REVIEW: Small Axe – Red, White and Blue (NYFF 2020)
Red, White and Blue is the second true story from Steve McQueen’s Small Axe series to play the festival circuit and in some ways, is a counterpoint to the first – Mangrove. While Mangrove is a story of the police’s harassment campaign against a Caribbean restaurant in Notting Hill in the late 60s, told from the point-of-view of the victims of the harassment, Red White and Blue is the story of a police officer in the early 80s. But this story is more complicated than it may first appear. Because the police officer is Black.
After John Boyega gave one of the best breakout performances of the decade in Joe Cornish’s Attack the Block (2011), his casting as what seemed to be a central role in the Star Wars sequel trilogy was surely a sign that he would have a exciting career and his pick of roles. But, unfortunately, it hasn’t quite worked out that way. With some poor choices – The Circle (2017), Detroit (2017) and Pacific Rim: Uprising (2018) combined with his Star Wars character being sidelined, things have not been looking good for Boyega. It is extremely gratifying, therefore, that he has finally been paired with a director of the calibre of Steve McQueen and been given a central role worthy of the talent he demonstrated while fighting fluffy black aliens in a South London tower block. Allow it.
It is also exciting to see that Antonia Thomas plays a part (even though it’s pretty small) in this Small Axe series. Thomas is best known for her roles on TV shows Misfits and Lovesick and again, should be getting way more work that exploits her dramatic, comedic and singing talents. Boyega plays Leroy Logan, who witnesses his father Kenneth (Steve Toussaint) assaulted by the police when he is quite young. His father instills a strong work ethic into Leroy and he becomes a forensic scientist. It is an Aunt, who is a liaison between the Black community and the police, who persuades Leroy to become a ‘bobby’ (as they’re known in the UK).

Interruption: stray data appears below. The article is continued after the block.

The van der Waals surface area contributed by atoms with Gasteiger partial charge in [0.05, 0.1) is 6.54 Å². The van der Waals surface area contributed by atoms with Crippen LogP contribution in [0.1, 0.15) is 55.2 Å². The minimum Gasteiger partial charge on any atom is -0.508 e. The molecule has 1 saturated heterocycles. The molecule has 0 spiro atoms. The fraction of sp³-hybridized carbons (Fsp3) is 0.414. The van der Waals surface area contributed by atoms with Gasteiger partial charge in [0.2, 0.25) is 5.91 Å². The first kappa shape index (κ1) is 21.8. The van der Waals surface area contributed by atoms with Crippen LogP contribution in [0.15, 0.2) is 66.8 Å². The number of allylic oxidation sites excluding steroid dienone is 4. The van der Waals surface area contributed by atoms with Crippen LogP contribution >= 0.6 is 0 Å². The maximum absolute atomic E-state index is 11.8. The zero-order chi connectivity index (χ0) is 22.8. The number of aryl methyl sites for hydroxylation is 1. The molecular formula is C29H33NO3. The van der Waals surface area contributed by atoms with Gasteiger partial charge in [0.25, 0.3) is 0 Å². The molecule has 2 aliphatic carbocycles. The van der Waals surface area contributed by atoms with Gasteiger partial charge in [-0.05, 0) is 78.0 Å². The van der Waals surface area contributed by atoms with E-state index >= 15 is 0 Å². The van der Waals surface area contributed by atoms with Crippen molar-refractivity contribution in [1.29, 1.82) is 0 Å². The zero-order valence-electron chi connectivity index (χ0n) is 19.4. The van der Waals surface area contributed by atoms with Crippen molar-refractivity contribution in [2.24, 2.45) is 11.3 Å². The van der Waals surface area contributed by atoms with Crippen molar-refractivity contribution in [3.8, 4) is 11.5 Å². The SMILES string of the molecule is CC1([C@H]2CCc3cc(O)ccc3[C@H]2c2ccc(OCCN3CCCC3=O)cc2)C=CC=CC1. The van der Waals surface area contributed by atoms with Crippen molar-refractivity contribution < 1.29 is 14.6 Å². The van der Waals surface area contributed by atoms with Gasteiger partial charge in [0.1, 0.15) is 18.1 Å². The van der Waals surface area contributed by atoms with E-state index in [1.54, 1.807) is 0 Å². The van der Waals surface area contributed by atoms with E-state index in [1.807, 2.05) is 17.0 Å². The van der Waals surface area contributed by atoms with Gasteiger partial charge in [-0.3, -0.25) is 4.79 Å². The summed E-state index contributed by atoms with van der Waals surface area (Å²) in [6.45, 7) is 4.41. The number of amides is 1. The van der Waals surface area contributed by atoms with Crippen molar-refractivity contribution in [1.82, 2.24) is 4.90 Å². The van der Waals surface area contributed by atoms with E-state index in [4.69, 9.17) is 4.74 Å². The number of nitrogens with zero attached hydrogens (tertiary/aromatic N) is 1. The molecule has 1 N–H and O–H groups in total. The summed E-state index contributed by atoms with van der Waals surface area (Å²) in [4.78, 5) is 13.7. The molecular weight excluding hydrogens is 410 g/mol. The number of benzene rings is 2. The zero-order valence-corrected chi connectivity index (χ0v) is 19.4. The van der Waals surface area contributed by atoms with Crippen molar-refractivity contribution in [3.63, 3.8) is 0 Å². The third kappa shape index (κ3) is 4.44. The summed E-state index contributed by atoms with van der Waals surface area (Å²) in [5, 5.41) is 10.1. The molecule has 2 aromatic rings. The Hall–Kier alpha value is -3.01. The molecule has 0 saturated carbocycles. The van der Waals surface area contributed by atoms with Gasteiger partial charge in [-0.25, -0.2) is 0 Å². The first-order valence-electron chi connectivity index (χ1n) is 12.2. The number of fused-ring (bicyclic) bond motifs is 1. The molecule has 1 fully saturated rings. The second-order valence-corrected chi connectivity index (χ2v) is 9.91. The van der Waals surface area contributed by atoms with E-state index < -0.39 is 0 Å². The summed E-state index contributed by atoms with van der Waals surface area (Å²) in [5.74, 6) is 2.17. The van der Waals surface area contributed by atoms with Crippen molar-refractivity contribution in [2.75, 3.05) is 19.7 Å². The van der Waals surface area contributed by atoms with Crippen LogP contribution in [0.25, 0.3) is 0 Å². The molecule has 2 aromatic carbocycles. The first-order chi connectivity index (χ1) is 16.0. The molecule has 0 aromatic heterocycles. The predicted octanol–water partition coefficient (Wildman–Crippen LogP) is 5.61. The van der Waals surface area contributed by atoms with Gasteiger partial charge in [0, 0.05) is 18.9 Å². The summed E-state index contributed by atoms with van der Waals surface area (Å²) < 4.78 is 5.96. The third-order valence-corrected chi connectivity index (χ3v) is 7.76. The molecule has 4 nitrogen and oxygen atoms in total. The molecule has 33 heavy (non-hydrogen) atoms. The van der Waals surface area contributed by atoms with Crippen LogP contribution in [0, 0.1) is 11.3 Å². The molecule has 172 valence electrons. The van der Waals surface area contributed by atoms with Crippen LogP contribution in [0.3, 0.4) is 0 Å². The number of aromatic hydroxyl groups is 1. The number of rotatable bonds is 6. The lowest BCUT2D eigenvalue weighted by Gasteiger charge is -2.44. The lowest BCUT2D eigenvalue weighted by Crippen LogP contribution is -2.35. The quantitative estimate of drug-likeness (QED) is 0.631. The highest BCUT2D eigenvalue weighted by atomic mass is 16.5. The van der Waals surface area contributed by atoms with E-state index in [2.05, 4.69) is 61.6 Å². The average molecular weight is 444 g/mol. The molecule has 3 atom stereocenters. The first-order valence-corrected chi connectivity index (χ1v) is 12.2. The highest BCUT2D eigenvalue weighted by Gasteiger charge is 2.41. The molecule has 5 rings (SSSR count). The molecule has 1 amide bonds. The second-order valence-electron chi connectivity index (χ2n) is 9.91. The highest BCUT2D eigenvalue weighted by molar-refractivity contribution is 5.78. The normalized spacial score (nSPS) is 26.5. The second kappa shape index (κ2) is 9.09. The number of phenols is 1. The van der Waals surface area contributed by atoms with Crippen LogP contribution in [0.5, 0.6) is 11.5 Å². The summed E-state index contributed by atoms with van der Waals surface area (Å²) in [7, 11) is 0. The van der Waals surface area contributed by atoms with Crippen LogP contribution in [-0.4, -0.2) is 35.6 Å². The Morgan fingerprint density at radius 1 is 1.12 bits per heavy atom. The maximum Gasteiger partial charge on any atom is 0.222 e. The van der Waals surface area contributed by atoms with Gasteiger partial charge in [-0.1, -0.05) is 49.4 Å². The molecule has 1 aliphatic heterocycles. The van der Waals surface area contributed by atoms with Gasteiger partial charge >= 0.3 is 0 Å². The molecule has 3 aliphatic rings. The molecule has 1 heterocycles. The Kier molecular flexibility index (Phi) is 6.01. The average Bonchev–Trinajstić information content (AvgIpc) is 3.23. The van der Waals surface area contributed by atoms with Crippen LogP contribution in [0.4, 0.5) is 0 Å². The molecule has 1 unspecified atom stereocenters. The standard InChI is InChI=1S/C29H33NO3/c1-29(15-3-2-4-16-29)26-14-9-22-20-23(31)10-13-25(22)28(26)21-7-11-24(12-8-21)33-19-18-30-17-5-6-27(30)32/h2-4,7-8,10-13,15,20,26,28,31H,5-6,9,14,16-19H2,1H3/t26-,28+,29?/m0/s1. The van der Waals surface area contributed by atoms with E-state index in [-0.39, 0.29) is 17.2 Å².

The rest of the film (or episode?) unfolds, centering Leroy and the impossible no-win situation he finds himself in. His Black friends now distrust or outright despise him, his father is angry and confused about his decision and he experiences racism from his white colleagues. He becomes the face of ‘coloured recruitment’ to encourage more diversity in the force and while that is obviously needed, it is extremely hard to be the canary in the coalmine. He has an Asian friend (Assad Zaman) on the force, but he is struggling just as much and feels like quitting on a daily basis.
Boyega is terrific here, finally getting to demonstrate his range. We see Leroy constantly having to shift and codeswitch, depending on the situation and who he is speaking to. When he has to go through life suppressing parts of himself, when does he get to truly be free? Perhaps at home with Gretl (Thomas) and his baby? He is clearly passionate about his career and believes he has a calling and is doing the right thing, but the daily battles grind him down and he understandably reaches breaking points. If you look up the real Leroy Logan, you will discover that he did stick it out and ended up rising through the ranks of an institution that relentlessly tried to chew him up and spit him out. Resilience and defiance were huge themes in Mangrove and Leroy is certainly putting up his own form of protest by showing up to work every day. But just by being part of the force, does that make him complicit in its actions against his own community?
Red, White and Blue is a challenging film that asks difficult questions of its audience. Like so much of what has been released this year, it could not be coming out at a more relevant time. It is certainly good that the UK – who may look at American police brutality and say “that’s not us” – can see examples from the recent past and question whether those elements have completely left the British police forces. The best thing about this entry to the Small Axe series is undoubtedly that it showcases John Boyega’s brilliance, which we have barely seen in the nine years since Attack the Block. Finally, he gets to stretch his acting muscles and fulfill the potential he showed all that time ago. Here’s hoping he continues to work with directors who use him properly.